Understanding and being able to use health information is key for all of us to be able to make informed decisions about our health and follow through on prescribed regimes.

This ability is referred to as health literacy.

What is health literacy?

Health literacy has been defined as the degree to which individuals have the capacity to obtain, process and understand basic health information and services needed to make appropriate health decisions.

It is much more than the reading, writing and arithmetic skills we learned as kids.

It involves the ability to listen, follow directions, fill out forms, do math calculations and interact with professionals and health care settings all while possibly dealing with the "white coat syndrome" and the many emotions that accompany us when we visit the doctor.

It also includes the ability to "translate" medical jargon into terms we can understand and knowing when to say "I don't understand."

Many things affect health literacy.

It is not only our own knowledge and skills, but also the communication skills of health-care professionals.

Anyone can have low health literacy; in fact, most of us experience difficulty understanding health information at some point in our lives.

Why is health literacy important?

Health outcomes are related to health literacy.

If you don't understand the information you are receiving, it is difficult to make the best choices or follow through on necessary actions.

Not understanding can lead to errors that may affect your health status.

What other things affect health literacy?

Health literacy can also be affected by health conditions such as visual and hearing impairments, difficulty remembering or cognitive functioning, stress, fatigue, depression and medications. While these conditions are present in individuals of all ages, they can especially be a problem for older adults.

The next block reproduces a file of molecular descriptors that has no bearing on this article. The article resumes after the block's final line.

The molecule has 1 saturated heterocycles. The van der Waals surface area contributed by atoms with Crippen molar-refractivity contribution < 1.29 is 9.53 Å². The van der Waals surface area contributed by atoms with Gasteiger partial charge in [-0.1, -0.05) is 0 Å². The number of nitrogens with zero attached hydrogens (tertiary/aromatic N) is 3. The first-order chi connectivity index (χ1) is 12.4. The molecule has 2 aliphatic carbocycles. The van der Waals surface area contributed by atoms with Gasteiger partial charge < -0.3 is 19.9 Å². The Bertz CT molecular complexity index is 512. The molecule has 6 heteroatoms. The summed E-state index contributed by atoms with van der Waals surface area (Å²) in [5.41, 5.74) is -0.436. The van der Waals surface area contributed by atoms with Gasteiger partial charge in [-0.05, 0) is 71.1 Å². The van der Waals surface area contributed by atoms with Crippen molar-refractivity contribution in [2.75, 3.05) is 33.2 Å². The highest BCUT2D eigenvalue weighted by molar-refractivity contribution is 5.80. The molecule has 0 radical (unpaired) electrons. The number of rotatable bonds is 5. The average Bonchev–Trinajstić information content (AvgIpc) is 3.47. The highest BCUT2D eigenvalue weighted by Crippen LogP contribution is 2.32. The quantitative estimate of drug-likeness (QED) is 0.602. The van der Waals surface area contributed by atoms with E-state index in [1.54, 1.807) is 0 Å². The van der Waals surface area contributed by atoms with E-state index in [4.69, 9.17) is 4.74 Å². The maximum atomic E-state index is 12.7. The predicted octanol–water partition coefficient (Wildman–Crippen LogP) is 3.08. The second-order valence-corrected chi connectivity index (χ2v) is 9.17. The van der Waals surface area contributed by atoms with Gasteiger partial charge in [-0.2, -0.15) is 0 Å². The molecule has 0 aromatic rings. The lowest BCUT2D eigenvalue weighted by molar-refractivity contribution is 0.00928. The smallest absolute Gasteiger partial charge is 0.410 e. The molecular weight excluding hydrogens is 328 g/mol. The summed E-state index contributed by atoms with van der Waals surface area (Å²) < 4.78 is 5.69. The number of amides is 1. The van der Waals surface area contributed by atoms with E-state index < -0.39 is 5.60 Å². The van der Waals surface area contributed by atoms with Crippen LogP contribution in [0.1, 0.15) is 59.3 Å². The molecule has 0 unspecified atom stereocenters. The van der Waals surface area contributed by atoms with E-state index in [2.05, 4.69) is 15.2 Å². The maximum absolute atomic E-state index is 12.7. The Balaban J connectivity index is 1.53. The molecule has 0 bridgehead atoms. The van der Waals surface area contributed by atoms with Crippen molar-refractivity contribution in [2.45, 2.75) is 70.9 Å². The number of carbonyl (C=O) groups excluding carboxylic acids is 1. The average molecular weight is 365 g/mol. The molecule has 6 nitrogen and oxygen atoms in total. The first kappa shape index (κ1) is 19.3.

What can I do if I have difficulty remembering what the doctor says?

Making a list of questions and taking notes at the doctor's visit and/or taking someone with you can be very helpful. Otsego County residents may call the Office for the Aging at 547-4232 or 432-9041 to get a copy of the Really Smart Patient handbook to help you keep track of all your medical information. Ask your doctor or other medical provider to speak slowly, repeat things back so that you are sure you have a clear understanding, and ask for information in writing.

If you think it may be helpful for family and or friends to be able to speak directly to your health-care provider, make sure you have given permission to your health-care provider to do so.

What if I'm having trouble seeing?

Tell your health-care provider. Arrange for a low-vision exam (call the Office for the Aging if you need help setting up a low-

vision exam). Ask your health-care provider if it is possible to have printed materials enlarged and the contrast heightened. Keep a magnifier with you for that small print that seems to be everywhere these days.

How about hearing?

Tell your health-care provider. You may want to schedule a hearing exam. Remember hearing aides can be expensive and Medicare and most insurances do not cover their cost. There are other things you can do. Ask everyone you are speaking with to speak clearly and distinctly. Limit background noise. Have the person speaking to you look directly at you. Ask them not to block their month, chew gum or eat food when speaking with you. Ask for written information. Repeat what you think you heard to see if it is correct. Hearing the wrong thing can cause big problems. We recently heard of a man who was advised to take an over-the-counter pain medication every four hours. e thought he heard take it every 40 minutes. Thankfully this error was caught quickly before it caused any major harm.

What can I do to keep my health literacy and other activities at their best?

The brain and the body benefit from exercise. Keep active with both mental and physical activities that are challenging. Keep involved with existing interests and find new ones. Maintain and nurture your support network. Research has shown that good support networks can improve health. Leave any reluctance to ask questions of your health-care provider at home. Remember asking questions shows that you are an interested, concerned individual. Otsego County residents may request a copy of the National Institute on Aging's publications "Talking With Your Doctor: A Guide for Older People" and "Choosing a Doctor" by calling the Office for the Aging at 547-4232 or 432-9041. It is also available to download or order on its website at www.nia.nih.gov.

The information for this article was taken from "Quick Guide to Health Literacy and Older Adults" by the U. S. Department of Health and Human Services. The guide and numerous resource links can be viewed at www.hhs.gov.

Frances Wright is director of the Otsego County Office for the Aging.

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